This paper reports on a two-tiered experiment designed to separately identify the selection and effort margins of pay-for-performance (P4P). At the recruitment stage, teacher labor markets were randomly assigned to a ‘pay-for-percentile’ or fixed-wage contract. Once recruits were placed, an unexpected, incentive-compatible, school-level re-randomization was performed, so that some teachers who applied for a fixed-wage contract ended up being paid by P4P, and vice versa. By the second year of the study, the within-year effort effect of P4P was 0.16 standard deviations of pupil learning, with the total effect rising to 0.20 standard deviations after allowing for selection.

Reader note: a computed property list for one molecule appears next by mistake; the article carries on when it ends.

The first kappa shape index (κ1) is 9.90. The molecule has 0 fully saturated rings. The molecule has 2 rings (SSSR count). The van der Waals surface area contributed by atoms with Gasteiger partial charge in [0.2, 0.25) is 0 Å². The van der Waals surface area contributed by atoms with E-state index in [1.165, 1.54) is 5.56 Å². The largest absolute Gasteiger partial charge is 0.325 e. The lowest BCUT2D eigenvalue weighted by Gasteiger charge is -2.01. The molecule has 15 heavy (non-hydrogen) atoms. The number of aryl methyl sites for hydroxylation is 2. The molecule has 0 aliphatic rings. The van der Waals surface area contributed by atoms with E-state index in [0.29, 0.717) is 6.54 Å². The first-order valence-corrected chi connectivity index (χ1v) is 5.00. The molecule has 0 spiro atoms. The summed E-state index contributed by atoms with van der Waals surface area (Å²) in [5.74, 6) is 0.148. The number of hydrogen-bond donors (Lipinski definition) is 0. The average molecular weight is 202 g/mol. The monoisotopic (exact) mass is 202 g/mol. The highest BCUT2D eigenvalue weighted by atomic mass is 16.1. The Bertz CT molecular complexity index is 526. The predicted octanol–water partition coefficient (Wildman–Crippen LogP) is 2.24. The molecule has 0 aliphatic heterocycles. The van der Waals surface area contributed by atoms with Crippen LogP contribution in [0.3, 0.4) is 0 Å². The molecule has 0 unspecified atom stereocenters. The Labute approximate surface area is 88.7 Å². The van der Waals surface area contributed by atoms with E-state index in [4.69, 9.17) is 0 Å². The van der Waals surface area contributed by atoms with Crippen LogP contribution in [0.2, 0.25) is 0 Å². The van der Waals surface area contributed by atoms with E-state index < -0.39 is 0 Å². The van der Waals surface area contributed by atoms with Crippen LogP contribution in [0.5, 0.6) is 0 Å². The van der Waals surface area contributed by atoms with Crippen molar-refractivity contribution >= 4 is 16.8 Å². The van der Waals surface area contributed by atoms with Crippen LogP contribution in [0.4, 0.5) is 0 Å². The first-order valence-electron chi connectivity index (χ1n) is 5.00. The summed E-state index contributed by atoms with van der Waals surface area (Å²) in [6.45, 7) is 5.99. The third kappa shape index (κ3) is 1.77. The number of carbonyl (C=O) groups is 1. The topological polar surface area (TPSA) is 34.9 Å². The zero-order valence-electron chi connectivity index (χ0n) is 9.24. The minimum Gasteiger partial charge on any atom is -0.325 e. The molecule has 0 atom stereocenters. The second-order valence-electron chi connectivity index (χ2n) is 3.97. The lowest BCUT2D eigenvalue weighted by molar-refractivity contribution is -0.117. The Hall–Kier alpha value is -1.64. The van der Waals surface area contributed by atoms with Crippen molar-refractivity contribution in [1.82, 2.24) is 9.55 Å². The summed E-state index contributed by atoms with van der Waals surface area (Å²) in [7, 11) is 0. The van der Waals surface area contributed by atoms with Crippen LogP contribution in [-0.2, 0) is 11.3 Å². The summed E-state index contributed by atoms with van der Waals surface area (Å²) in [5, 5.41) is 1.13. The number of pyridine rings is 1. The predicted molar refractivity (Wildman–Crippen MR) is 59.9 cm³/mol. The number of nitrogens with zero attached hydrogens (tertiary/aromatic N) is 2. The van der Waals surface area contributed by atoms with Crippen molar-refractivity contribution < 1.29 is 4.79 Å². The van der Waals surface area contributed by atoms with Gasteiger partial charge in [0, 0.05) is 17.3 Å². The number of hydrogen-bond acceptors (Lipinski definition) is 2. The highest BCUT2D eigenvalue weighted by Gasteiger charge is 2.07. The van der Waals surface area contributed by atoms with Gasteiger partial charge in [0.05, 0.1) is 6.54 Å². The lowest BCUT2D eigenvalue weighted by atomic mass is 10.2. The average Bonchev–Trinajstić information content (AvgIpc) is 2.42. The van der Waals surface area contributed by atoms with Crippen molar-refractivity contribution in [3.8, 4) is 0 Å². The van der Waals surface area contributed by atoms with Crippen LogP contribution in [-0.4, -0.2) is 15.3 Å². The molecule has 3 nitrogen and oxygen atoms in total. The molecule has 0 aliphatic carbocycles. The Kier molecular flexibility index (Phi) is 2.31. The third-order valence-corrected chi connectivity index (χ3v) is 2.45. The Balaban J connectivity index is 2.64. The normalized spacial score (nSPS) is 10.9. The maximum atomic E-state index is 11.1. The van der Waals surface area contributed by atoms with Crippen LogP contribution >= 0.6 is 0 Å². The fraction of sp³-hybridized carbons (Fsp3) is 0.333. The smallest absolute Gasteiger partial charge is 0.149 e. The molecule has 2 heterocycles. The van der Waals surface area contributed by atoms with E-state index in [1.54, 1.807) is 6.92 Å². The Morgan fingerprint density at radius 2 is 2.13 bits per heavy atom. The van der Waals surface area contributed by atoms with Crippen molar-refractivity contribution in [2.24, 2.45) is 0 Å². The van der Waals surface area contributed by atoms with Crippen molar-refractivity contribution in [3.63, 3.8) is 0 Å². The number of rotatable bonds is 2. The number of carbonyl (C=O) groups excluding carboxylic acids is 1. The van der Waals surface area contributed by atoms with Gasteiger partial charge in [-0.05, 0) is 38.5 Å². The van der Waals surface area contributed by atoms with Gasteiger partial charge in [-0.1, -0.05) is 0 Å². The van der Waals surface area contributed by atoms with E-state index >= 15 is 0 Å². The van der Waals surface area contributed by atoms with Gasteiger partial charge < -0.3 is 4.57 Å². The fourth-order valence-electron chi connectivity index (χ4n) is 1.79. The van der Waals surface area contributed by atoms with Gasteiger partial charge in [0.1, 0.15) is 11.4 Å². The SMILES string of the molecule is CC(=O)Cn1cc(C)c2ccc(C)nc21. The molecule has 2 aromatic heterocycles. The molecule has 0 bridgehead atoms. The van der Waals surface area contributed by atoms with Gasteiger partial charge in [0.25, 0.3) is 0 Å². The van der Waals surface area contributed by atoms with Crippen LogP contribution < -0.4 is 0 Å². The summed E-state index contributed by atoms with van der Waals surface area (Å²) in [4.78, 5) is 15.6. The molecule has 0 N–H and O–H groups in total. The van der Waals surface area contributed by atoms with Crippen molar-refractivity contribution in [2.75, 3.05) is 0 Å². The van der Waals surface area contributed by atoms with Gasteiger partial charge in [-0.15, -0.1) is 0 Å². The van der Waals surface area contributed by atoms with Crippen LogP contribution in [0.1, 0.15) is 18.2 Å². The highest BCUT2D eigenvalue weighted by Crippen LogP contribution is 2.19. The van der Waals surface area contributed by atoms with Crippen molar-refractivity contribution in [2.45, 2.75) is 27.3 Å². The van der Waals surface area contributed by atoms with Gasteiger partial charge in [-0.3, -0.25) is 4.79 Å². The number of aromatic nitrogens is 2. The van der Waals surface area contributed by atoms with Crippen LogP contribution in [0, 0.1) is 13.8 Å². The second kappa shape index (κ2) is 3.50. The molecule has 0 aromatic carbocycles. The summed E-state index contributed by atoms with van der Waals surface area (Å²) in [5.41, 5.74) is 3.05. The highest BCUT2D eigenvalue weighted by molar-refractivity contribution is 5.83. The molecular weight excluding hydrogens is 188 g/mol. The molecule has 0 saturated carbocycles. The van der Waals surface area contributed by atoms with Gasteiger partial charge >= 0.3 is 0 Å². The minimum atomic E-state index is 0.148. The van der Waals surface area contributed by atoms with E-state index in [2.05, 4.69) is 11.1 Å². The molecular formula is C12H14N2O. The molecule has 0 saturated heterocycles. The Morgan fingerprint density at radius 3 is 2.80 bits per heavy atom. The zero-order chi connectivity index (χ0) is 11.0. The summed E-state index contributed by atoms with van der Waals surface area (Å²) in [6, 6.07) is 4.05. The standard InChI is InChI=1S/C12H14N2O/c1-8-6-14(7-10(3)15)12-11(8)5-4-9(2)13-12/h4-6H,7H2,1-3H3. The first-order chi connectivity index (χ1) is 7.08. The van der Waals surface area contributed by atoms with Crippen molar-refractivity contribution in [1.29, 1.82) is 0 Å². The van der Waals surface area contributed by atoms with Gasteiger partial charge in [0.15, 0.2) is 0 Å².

Data and analysis files: (hosted at ICPSR)
JEL codes: C93, I21, J45, M52, O15
Pre-analysis plan and trial registry: Leaver, Ozier, Serneels, and Zeitlin 2018. “Recruitment, effort, and retention effects of performance contracts for civil servants: Experimental evidence from Rwandan primary schools.” AEA RCT Registry. https://doi.org/10.1257/rct.2565-5.0
Recommended citation: Leaver, Clare, Owen Ozier, Pieter Serneels, and Andrew Zeitlin. "Recruitment, effort, and retention effects of performance contracts for civil servants: Experimental evidence from Rwandan primary schools." American Economic Review 111, no. 7 (2021): 2213-46.